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And so, we get to know

Many years ago, I was a young, shy, quiet student of print journalism in New Delhi, as also a Times of India trainee. Our professor constantly kept thebatch of 11 trainees on their toes. “There is no such thing as a stupid question,” he hammered into us. “The question that is in your mind, which you don’t ask — that is the question that makes you stupid because you never get to know the answer.”

These are wise words that have stood me in good stead throughout my long career in journalism. Sometimes, some people feel offended by questions, but such are occupational hazards. Not everyone need like you nor agree with you. It’s getting the information that is important.

Last week, I sought answers to the basic question of what ‘Kalahandi’ means, and to my surprise, I received a treasure trove of information. This week, I share the treasure with you…

By far, the most widely accepted meaning appears to be “Pot of art, culture and handicrafts”. Then given the overcast skies throughout Kalahandi for the past week, the ‘clouds hanging over the valley’ theory cannot be altogether discounted; although we may add that clouds actually hung low over many districts of Odisha  in the past weeks of winter. But there are other meanings too that are being put forward, and that would need to be considered as well.

Dr Sarita Sarangi, who heads an NGO for children in Kalahandi, asserts that kala stands for black and handi for an earthen pot, symbolizing a rice bowl.

“As a proud bahu of Bhawanipatna, I can vouch for the richness of its culture, tradition and material resources…” she writes, but warns against the “politicization of poverty”. “That Kalahandi has always been a rice-surplus region needs to be highlighted before its identity is buried under the label of a poverty-stricken region,” she says.

Another academician and researcher had some interesting historical facts to add. While doing research work on Puri district, Mrs.Sasmita  Panda came across some literature on the nomenclature of some places in Odisha. She reiterated two widely accepted descriptions of Kalahandi:  ‘Black Pot’, since earthen pots here were made of the black cotton soil prevalent in the district; and Kalahandi as a pot of art and culture. However, she considers these theories as speculative. She points out that in 1718, an inscription was made at Dadhibaman Temple, issued by King Jugsai Deo from ‘Kalahandi Nagar’. The structure, once a fort,is now in ruins. The current name of the place is Junagar, which translates to “old town”.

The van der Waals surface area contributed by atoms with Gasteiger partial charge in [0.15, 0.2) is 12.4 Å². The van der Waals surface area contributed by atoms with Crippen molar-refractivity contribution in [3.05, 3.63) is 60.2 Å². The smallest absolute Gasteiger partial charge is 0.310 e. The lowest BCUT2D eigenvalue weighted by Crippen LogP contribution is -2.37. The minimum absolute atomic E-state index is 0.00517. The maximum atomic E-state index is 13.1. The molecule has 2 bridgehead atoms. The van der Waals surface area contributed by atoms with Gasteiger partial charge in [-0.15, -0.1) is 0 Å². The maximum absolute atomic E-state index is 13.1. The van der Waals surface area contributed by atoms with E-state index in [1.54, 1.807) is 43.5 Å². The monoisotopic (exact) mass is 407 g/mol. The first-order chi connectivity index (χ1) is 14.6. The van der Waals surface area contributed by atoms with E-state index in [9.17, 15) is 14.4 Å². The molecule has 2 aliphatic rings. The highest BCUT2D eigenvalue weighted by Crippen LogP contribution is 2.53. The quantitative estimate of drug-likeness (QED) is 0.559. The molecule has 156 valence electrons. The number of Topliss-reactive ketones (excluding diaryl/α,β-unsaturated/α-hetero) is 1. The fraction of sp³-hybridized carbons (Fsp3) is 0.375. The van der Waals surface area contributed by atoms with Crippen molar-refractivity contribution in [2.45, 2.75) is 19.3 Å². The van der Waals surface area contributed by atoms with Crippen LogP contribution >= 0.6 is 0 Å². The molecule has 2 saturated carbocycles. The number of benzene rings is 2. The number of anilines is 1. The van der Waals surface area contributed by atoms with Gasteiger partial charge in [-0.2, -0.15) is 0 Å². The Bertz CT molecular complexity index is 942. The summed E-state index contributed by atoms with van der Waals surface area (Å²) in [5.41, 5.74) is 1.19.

There is also the possibility, she adds, that the word ‘Kala’ has been derived from the name of the Kalachuri  kings, specifically King Kalahambir who had ruled the region for some years in ancient times.

Further, she explains, the word handi, which means a pot or storehouse, also denotes a common kitchen or eating place for people of a particular lineage who tend to live near each other. Many places within the district and its bordering areas have the suffix of ‘handi’ to their names. Ms.Sasmita points out the examples of Gudahandi, Papadahandi, Sasahandi, Bakahandi, Bajahandi etc.Such traditions also extend to the Bastar tribal area of Chattisgarh. While enthused by the topic, she believes more research is required to get to the bottom of our question.

If,at this point, we were to make a list of meanings for Kalahandi, it would be the following:

  1. A pot of art and culture
  2. A valley fringed by mountains over which dark clouds hang
  3. A black earthen pot or rice bowl signifying the surplus of rice production in this district
  4. A black earthen pot alluding to the black cotton soil of the district
  5. A name derived from the old capital of Kalahandi  Nagar with handis being the places where people of certain lineage would eat together
  6. andfinally, a reference to the thick dark forests of this area, which are perhaps not as thick and as dark as they once were.

There is something to be said for the last of the above points. A few year after my marriage, when visiting relatives in Jagdalpur (now Chattisgarh, but at that time in Madhya Pradesh), I sat with the old mother-in-law of my hostess. Given my curiosity about her, she was delighted to talk with me. Her dark skin gleaming, her eyes bright, through a toothless smile she charmingly told me: “My father-in-law selected me as a wife for his son, because of my voice. He told me I read the scriptures like a Koyal.”

When were you married, I asked. “A very long time ago — soon after India’s independence. There were no roads. We sat in oxen carts and rode through thick, dark jungles. It took us many weeks to come here from Bhawanipatna, my hometown. I rarely went back to visit my mother’s home because it was so far and so hard to travel through the jungles.”

Of course, by the 1950s and ‘60s, roads and bus routes must have come into existence. But the thick, dark forest theory too prevails.

(The views expressed are the writer’s own)

About the writer:

Nasima H Khan spent her early childhood in the United States, and thereafter grew up and lived in New Delhi. She has worked as a journalist for 15 years with The Economic Times and later as an editor with India Today news magazine. She was also an editor with newspapers in Oman. For the past 12 years, she has been teaching Journalism and Communication to undergraduate students.

Email: [email protected]

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